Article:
Being marketed as a nostalgic trip back in time for "mature" customers is in reality a prison camp train. You have to be at Keswick at 6.30 to be locked in to a train with no food or drink available till you depart. For seniors the food is crap. It is a fourteen hour day so many pensioners have stopped using it.
Good point, pensioners generally like their nostalgic trips back in time to be tinted with a pleasant rose hue.
Maybe it should be marketed as an experience geared towards the other type of pensioner nostalgia, which is of course about telling their grandchildren about how hard it was back in their day. The Ice Arena is not far from APT, GSR could organise for every ticket to include a long walk in snow over their heads to enhance the experience
Then leave Sunday AM for a pleasant [sic] daylight trip home. Include a quality food experience using the dining cars available because of reduced services on the IP and Ghan.
Or leave on a flight at Sunday 3pm after enjoying an extra eight hours in the city (including not needing to get up before dawn) and still get home earlier.
Include a quality food experience at whatever restaurant you care to choose from the large range of different restaurants available in either city and the surrounding areas, albeit without the novelty of attempting to eat while being chucked around by the train drivers that Pacific National don't feel able to trust with revenue-earning freight services.
What the Overland should be looking to do is to become a journey in itself. A Dining car, lounge cars etc is what the market is looking for. A commuter train is just a waste.
Any real reason (citations please) to believe that "is what the market is looking for" and that this so-called "market" is big enough to justify it running for the whole year? It sounds more like another build it and they will come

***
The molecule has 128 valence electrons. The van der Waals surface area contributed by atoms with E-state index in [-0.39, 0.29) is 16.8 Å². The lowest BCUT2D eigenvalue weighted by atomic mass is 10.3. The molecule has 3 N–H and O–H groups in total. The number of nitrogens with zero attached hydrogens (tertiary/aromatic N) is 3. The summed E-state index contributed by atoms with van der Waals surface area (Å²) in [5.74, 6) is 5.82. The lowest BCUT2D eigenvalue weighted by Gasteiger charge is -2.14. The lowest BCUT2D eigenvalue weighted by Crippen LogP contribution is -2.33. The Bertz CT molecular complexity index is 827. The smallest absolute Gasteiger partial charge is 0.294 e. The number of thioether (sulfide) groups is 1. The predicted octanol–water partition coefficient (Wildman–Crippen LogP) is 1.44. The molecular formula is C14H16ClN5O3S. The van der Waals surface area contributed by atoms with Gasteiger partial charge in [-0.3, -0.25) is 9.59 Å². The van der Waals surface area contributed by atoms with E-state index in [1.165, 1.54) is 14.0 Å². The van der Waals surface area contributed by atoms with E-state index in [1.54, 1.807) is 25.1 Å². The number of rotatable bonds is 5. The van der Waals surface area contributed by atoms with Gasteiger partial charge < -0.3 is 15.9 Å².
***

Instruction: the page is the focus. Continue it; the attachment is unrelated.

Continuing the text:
fantasy than anything else.
If that was what "the market" really wanted then GSR would be better off retiring the Overland name from regular usage and just running it a few times a year as if it were the Southern Spirit - during the Ghan off-season perhaps. The whole "scenic land cruise market" would then theoretically be concentrated into a couple of trains which would each draw enough people to be viable instead of requiring an airline ticket's worth of subsidy per passenger by being spread across the whole year.
But the market doesn't want that on the Adelaide-Melbourne route. It's not a legendary cross-continental trip, the generation who still uses it will mostly be dead in 10 years (perhaps the real reason that usage is declining?), and you can see pretty well the full variety of scenery that the Overland passes in eleven hours just by making a Gawler-Adelaide-Belair trip on Adelaide Metro.
Adelaide-Melbourne passenger rail for transport is possible - if they forgot completely about competing with the airlines and instead focused on competition with driving. To be better than driving it needs six things:
- Running overnight - especially Adelaide-Melbourne departing Friday night and returning Sunday night to target people going over for a weekend of shopping/sport/concerts. That weekend event flow would ideally be reversed for Adelaide's 'crown jewel' event weekends of the Tour Down Under, Adelaide Fringe and Clipsal 500.
- Run at least an hour faster than it does currently.
- Reasonable pricing with aggressively competitive discounts for booking multiple tickets. Families and groups (e.g. school trips) will switch from air/coach travel and tolerate the various "experiences" of GSR if the price is right.
- Allow passengers to turn up five minutes before departure if only bringing a carry-on bag.
- Better integration with local public transport and car hire firms at either end.
- Onboard wifi - 3G coverage along the route is very patchy.
Would ARTC be compelled to maintain higher speeds ? Why not
If the body/bodies paying for the upgrade also paid for the difference in maintenance costs from the current speeds then I'm sure ARTC would happily do the extra work.
Some parts of the route might already be built to the physical standard suitable for lighter passenger rail vehicles to travel at speeds higher than 115 km/h (or at least faster than the limit for freight trains) and available to be "upgraded" at the stroke of a pen. DMU/DEMU operation would be necessary though, instead of using a lardarse freight loco.